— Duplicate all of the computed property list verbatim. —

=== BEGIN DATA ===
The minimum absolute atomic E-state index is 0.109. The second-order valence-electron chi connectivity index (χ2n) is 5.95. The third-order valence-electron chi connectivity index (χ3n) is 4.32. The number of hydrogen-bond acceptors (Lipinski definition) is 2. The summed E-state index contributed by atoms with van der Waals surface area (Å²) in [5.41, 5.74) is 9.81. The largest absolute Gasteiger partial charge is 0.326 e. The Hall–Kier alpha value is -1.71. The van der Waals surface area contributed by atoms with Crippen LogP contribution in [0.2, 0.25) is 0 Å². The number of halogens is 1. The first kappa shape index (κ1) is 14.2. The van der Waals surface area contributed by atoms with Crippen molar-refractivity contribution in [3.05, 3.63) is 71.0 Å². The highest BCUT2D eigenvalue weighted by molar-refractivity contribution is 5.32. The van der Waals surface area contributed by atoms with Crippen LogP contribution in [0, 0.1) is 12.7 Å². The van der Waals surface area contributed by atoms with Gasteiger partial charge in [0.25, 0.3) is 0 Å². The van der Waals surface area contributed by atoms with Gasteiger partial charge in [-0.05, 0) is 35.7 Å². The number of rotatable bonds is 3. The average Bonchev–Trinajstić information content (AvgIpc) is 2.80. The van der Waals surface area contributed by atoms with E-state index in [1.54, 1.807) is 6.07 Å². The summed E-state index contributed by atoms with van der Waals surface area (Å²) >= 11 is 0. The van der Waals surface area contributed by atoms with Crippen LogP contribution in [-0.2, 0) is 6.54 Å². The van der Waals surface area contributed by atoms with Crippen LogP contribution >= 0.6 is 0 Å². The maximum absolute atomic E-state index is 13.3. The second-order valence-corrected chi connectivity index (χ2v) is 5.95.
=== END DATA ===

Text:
The minimum absolute atomic E-state index is 0.109. The second-order valence-electron chi connectivity index (χ2n) is 5.95. The third-order valence-electron chi connectivity index (χ3n) is 4.32. The number of hydrogen-bond acceptors (Lipinski definition) is 2. The summed E-state index contributed by atoms with van der Waals surface area (Å²) in [5.41, 5.74) is 9.81. The largest absolute Gasteiger partial charge is 0.326 e. The Hall–Kier alpha value is -1.71. The van der Waals surface area contributed by atoms with Crippen LogP contribution in [0.2, 0.25) is 0 Å². The number of halogens is 1. The first kappa shape index (κ1) is 14.2. The van der Waals surface area contributed by atoms with Crippen molar-refractivity contribution in [3.05, 3.63) is 71.0 Å². The highest BCUT2D eigenvalue weighted by molar-refractivity contribution is 5.32. The van der Waals surface area contributed by atoms with Crippen LogP contribution in [0, 0.1) is 12.7 Å². The van der Waals surface area contributed by atoms with Gasteiger partial charge in [0.25, 0.3) is 0 Å². The van der Waals surface area contributed by atoms with Gasteiger partial charge in [-0.05, 0) is 35.7 Å². The number of rotatable bonds is 3. The average Bonchev–Trinajstić information content (AvgIpc) is 2.80. The van der Waals surface area contributed by atoms with E-state index in [1.54, 1.807) is 6.07 Å². The summed E-state index contributed by atoms with van der Waals surface area (Å²) >= 11 is 0. The van der Waals surface area contributed by atoms with Crippen LogP contribution in [-0.2, 0) is 6.54 Å². The van der Waals surface area contributed by atoms with Crippen LogP contribution >= 0.6 is 0 Å². The maximum absolute atomic E-state index is 13.3. The second-order valence-corrected chi connectivity index (χ2v) is 5.95.